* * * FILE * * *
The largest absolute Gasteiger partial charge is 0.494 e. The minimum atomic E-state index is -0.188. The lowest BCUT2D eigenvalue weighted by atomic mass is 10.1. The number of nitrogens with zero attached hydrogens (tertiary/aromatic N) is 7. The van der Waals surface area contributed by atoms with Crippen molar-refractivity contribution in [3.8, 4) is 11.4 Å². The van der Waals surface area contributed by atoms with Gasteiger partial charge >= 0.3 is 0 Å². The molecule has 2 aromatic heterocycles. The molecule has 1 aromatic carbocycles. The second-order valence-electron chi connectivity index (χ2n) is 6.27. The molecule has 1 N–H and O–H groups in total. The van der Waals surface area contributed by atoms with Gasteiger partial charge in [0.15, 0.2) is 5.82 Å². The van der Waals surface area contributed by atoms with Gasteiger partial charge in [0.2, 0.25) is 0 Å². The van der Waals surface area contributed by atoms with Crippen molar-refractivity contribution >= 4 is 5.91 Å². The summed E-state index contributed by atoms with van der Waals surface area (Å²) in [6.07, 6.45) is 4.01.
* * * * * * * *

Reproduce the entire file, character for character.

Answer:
The largest absolute Gasteiger partial charge is 0.494 e. The minimum atomic E-state index is -0.188. The lowest BCUT2D eigenvalue weighted by atomic mass is 10.1. The number of nitrogens with zero attached hydrogens (tertiary/aromatic N) is 7. The van der Waals surface area contributed by atoms with Crippen molar-refractivity contribution in [3.8, 4) is 11.4 Å². The van der Waals surface area contributed by atoms with Gasteiger partial charge >= 0.3 is 0 Å². The molecule has 2 aromatic heterocycles. The molecule has 1 aromatic carbocycles. The second-order valence-electron chi connectivity index (χ2n) is 6.27. The molecule has 1 N–H and O–H groups in total. The van der Waals surface area contributed by atoms with Gasteiger partial charge in [0.15, 0.2) is 5.82 Å². The van der Waals surface area contributed by atoms with Gasteiger partial charge in [0.2, 0.25) is 0 Å². The van der Waals surface area contributed by atoms with Crippen molar-refractivity contribution >= 4 is 5.91 Å². The summed E-state index contributed by atoms with van der Waals surface area (Å²) in [6.07, 6.45) is 4.01.